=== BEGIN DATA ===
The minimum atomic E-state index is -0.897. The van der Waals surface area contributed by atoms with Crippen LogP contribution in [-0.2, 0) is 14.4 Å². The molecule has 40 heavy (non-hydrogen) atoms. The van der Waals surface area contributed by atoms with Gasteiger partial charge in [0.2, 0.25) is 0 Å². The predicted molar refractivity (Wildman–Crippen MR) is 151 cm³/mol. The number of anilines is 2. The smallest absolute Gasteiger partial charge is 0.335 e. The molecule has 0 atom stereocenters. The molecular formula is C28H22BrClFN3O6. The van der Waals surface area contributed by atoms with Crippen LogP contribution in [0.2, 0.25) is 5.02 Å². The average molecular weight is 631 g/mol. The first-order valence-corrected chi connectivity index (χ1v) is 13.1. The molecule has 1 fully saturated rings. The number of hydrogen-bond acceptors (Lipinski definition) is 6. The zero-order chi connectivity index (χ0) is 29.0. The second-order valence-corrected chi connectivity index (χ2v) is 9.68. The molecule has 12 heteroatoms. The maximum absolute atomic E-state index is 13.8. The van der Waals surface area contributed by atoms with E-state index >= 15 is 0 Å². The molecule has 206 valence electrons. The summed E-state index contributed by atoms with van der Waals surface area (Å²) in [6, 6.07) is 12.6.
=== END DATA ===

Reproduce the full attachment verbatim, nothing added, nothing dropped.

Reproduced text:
The minimum atomic E-state index is -0.897. The van der Waals surface area contributed by atoms with Crippen LogP contribution in [-0.2, 0) is 14.4 Å². The molecule has 40 heavy (non-hydrogen) atoms. The van der Waals surface area contributed by atoms with Gasteiger partial charge in [0.2, 0.25) is 0 Å². The predicted molar refractivity (Wildman–Crippen MR) is 151 cm³/mol. The number of anilines is 2. The smallest absolute Gasteiger partial charge is 0.335 e. The molecule has 0 atom stereocenters. The molecular formula is C28H22BrClFN3O6. The van der Waals surface area contributed by atoms with Crippen LogP contribution in [0.2, 0.25) is 5.02 Å². The average molecular weight is 631 g/mol. The first-order valence-corrected chi connectivity index (χ1v) is 13.1. The molecule has 1 fully saturated rings. The number of hydrogen-bond acceptors (Lipinski definition) is 6. The zero-order chi connectivity index (χ0) is 29.0. The second-order valence-corrected chi connectivity index (χ2v) is 9.68. The molecule has 12 heteroatoms. The maximum absolute atomic E-state index is 13.8. The van der Waals surface area contributed by atoms with E-state index >= 15 is 0 Å². The molecule has 206 valence electrons. The summed E-state index contributed by atoms with van der Waals surface area (Å²) in [6, 6.07) is 12.6.